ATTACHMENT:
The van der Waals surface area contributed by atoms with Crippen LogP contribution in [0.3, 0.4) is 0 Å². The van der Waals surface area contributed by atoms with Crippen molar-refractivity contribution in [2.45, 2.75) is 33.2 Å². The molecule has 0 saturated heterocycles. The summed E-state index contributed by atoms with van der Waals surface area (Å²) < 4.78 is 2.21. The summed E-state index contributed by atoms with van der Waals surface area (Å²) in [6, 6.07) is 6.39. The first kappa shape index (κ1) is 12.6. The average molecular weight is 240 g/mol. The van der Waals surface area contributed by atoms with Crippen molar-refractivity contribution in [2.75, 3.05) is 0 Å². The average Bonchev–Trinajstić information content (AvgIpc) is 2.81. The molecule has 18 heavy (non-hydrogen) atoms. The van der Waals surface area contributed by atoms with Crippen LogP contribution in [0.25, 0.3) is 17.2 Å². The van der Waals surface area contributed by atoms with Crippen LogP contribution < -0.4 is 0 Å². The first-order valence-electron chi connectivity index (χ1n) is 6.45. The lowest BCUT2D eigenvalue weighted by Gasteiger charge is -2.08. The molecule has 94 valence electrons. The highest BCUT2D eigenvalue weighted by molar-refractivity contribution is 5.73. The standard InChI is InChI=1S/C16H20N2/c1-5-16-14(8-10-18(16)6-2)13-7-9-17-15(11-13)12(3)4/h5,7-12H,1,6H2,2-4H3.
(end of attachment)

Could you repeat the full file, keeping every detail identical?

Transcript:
The van der Waals surface area contributed by atoms with Crippen LogP contribution in [0.3, 0.4) is 0 Å². The van der Waals surface area contributed by atoms with Crippen molar-refractivity contribution in [2.45, 2.75) is 33.2 Å². The molecule has 0 saturated heterocycles. The summed E-state index contributed by atoms with van der Waals surface area (Å²) < 4.78 is 2.21. The summed E-state index contributed by atoms with van der Waals surface area (Å²) in [6, 6.07) is 6.39. The first kappa shape index (κ1) is 12.6. The average molecular weight is 240 g/mol. The van der Waals surface area contributed by atoms with Crippen molar-refractivity contribution in [2.75, 3.05) is 0 Å². The average Bonchev–Trinajstić information content (AvgIpc) is 2.81. The molecule has 18 heavy (non-hydrogen) atoms. The van der Waals surface area contributed by atoms with Crippen LogP contribution in [0.25, 0.3) is 17.2 Å². The van der Waals surface area contributed by atoms with Crippen LogP contribution < -0.4 is 0 Å². The first-order valence-electron chi connectivity index (χ1n) is 6.45. The lowest BCUT2D eigenvalue weighted by Gasteiger charge is -2.08. The molecule has 94 valence electrons. The highest BCUT2D eigenvalue weighted by molar-refractivity contribution is 5.73. The standard InChI is InChI=1S/C16H20N2/c1-5-16-14(8-10-18(16)6-2)13-7-9-17-15(11-13)12(3)4/h5,7-12H,1,6H2,2-4H3.